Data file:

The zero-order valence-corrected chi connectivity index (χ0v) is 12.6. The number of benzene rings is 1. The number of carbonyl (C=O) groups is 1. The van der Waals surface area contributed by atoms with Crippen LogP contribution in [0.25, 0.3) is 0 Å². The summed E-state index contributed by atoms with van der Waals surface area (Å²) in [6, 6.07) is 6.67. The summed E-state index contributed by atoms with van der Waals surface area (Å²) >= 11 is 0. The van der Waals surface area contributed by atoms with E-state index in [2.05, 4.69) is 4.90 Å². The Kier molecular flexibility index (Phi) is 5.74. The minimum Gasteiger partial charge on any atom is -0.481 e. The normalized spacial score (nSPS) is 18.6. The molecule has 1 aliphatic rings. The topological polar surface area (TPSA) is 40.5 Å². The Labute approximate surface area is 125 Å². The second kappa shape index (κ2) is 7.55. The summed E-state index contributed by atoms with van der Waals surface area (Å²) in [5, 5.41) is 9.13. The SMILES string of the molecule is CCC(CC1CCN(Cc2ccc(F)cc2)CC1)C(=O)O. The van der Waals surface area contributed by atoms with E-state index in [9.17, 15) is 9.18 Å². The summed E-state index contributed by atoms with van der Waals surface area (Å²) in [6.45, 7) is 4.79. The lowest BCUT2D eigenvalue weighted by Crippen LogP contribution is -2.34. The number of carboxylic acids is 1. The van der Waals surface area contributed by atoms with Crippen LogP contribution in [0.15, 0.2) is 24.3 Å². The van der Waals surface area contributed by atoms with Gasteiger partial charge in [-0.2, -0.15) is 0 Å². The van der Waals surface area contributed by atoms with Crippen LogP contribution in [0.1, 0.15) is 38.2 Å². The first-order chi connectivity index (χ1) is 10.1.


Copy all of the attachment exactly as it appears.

The zero-order valence-corrected chi connectivity index (χ0v) is 12.6. The number of benzene rings is 1. The number of carbonyl (C=O) groups is 1. The van der Waals surface area contributed by atoms with Crippen LogP contribution in [0.25, 0.3) is 0 Å². The summed E-state index contributed by atoms with van der Waals surface area (Å²) in [6, 6.07) is 6.67. The summed E-state index contributed by atoms with van der Waals surface area (Å²) >= 11 is 0. The van der Waals surface area contributed by atoms with E-state index in [2.05, 4.69) is 4.90 Å². The Kier molecular flexibility index (Phi) is 5.74. The minimum Gasteiger partial charge on any atom is -0.481 e. The normalized spacial score (nSPS) is 18.6. The molecule has 1 aliphatic rings. The topological polar surface area (TPSA) is 40.5 Å². The Labute approximate surface area is 125 Å². The second kappa shape index (κ2) is 7.55. The summed E-state index contributed by atoms with van der Waals surface area (Å²) in [5, 5.41) is 9.13. The SMILES string of the molecule is CCC(CC1CCN(Cc2ccc(F)cc2)CC1)C(=O)O. The van der Waals surface area contributed by atoms with E-state index in [9.17, 15) is 9.18 Å². The summed E-state index contributed by atoms with van der Waals surface area (Å²) in [6.45, 7) is 4.79. The lowest BCUT2D eigenvalue weighted by Crippen LogP contribution is -2.34. The number of carboxylic acids is 1. The van der Waals surface area contributed by atoms with Crippen LogP contribution in [0.15, 0.2) is 24.3 Å². The van der Waals surface area contributed by atoms with Gasteiger partial charge in [-0.2, -0.15) is 0 Å². The van der Waals surface area contributed by atoms with Crippen LogP contribution in [0.1, 0.15) is 38.2 Å². The first-order chi connectivity index (χ1) is 10.1.